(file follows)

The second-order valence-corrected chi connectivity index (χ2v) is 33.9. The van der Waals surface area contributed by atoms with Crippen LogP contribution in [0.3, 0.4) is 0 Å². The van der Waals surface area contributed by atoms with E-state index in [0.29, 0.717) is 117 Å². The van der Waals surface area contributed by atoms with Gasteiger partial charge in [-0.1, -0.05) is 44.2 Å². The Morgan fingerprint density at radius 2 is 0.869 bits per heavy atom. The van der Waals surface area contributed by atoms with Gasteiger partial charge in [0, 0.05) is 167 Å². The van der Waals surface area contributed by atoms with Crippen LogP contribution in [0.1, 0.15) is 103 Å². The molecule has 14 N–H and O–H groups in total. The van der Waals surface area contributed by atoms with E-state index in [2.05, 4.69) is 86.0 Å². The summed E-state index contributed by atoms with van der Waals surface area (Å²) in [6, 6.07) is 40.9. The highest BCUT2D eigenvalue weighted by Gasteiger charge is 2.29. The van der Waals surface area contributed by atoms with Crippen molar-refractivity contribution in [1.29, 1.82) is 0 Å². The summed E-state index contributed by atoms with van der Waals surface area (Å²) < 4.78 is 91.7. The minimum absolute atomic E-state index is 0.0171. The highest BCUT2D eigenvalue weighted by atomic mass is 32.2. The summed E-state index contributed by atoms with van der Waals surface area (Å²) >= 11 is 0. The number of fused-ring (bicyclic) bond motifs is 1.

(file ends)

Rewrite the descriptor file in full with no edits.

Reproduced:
The second-order valence-corrected chi connectivity index (χ2v) is 33.9. The van der Waals surface area contributed by atoms with Crippen LogP contribution in [0.3, 0.4) is 0 Å². The van der Waals surface area contributed by atoms with E-state index in [0.29, 0.717) is 117 Å². The van der Waals surface area contributed by atoms with Gasteiger partial charge in [-0.1, -0.05) is 44.2 Å². The Morgan fingerprint density at radius 2 is 0.869 bits per heavy atom. The van der Waals surface area contributed by atoms with Gasteiger partial charge in [0, 0.05) is 167 Å². The van der Waals surface area contributed by atoms with Crippen LogP contribution in [0.1, 0.15) is 103 Å². The molecule has 14 N–H and O–H groups in total. The van der Waals surface area contributed by atoms with E-state index in [2.05, 4.69) is 86.0 Å². The summed E-state index contributed by atoms with van der Waals surface area (Å²) in [6, 6.07) is 40.9. The highest BCUT2D eigenvalue weighted by Gasteiger charge is 2.29. The van der Waals surface area contributed by atoms with Crippen molar-refractivity contribution in [1.29, 1.82) is 0 Å². The summed E-state index contributed by atoms with van der Waals surface area (Å²) < 4.78 is 91.7. The minimum absolute atomic E-state index is 0.0171. The highest BCUT2D eigenvalue weighted by atomic mass is 32.2. The summed E-state index contributed by atoms with van der Waals surface area (Å²) >= 11 is 0. The number of fused-ring (bicyclic) bond motifs is 1.